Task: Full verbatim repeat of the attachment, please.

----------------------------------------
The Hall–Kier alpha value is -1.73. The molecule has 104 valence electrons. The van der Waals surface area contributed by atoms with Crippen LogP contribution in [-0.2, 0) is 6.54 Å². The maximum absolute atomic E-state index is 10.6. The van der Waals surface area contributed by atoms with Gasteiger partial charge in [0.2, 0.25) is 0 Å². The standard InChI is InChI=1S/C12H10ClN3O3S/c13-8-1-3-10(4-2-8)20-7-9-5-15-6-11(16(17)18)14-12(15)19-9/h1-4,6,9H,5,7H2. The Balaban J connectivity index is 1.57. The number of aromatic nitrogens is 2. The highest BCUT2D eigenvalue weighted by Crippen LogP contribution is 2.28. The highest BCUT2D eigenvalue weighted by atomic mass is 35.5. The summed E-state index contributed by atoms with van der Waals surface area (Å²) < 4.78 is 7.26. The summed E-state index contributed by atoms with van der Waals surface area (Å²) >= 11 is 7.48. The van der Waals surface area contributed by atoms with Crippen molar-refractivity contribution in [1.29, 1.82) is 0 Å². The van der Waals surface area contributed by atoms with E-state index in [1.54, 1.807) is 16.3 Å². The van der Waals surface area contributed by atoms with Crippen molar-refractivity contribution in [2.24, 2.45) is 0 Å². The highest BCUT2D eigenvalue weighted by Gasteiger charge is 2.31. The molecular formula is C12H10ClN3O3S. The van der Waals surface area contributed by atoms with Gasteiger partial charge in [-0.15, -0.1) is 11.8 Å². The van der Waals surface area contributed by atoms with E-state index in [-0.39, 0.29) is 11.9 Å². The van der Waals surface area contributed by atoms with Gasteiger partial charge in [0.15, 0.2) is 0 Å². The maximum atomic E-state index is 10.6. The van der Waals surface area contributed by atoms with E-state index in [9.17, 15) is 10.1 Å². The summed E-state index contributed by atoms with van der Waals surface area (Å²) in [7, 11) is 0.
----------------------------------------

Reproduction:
The Hall–Kier alpha value is -1.73. The molecule has 104 valence electrons. The van der Waals surface area contributed by atoms with Crippen LogP contribution in [-0.2, 0) is 6.54 Å². The maximum absolute atomic E-state index is 10.6. The van der Waals surface area contributed by atoms with Gasteiger partial charge in [0.2, 0.25) is 0 Å². The standard InChI is InChI=1S/C12H10ClN3O3S/c13-8-1-3-10(4-2-8)20-7-9-5-15-6-11(16(17)18)14-12(15)19-9/h1-4,6,9H,5,7H2. The Balaban J connectivity index is 1.57. The number of aromatic nitrogens is 2. The highest BCUT2D eigenvalue weighted by Crippen LogP contribution is 2.28. The highest BCUT2D eigenvalue weighted by atomic mass is 35.5. The summed E-state index contributed by atoms with van der Waals surface area (Å²) < 4.78 is 7.26. The summed E-state index contributed by atoms with van der Waals surface area (Å²) >= 11 is 7.48. The van der Waals surface area contributed by atoms with Crippen molar-refractivity contribution in [1.29, 1.82) is 0 Å². The van der Waals surface area contributed by atoms with E-state index in [1.54, 1.807) is 16.3 Å². The van der Waals surface area contributed by atoms with Crippen molar-refractivity contribution in [2.24, 2.45) is 0 Å². The highest BCUT2D eigenvalue weighted by Gasteiger charge is 2.31. The molecular formula is C12H10ClN3O3S. The van der Waals surface area contributed by atoms with Gasteiger partial charge in [-0.15, -0.1) is 11.8 Å². The van der Waals surface area contributed by atoms with E-state index in [-0.39, 0.29) is 11.9 Å². The van der Waals surface area contributed by atoms with Gasteiger partial charge in [0.15, 0.2) is 0 Å². The maximum atomic E-state index is 10.6. The van der Waals surface area contributed by atoms with E-state index in [9.17, 15) is 10.1 Å². The summed E-state index contributed by atoms with van der Waals surface area (Å²) in [7, 11) is 0.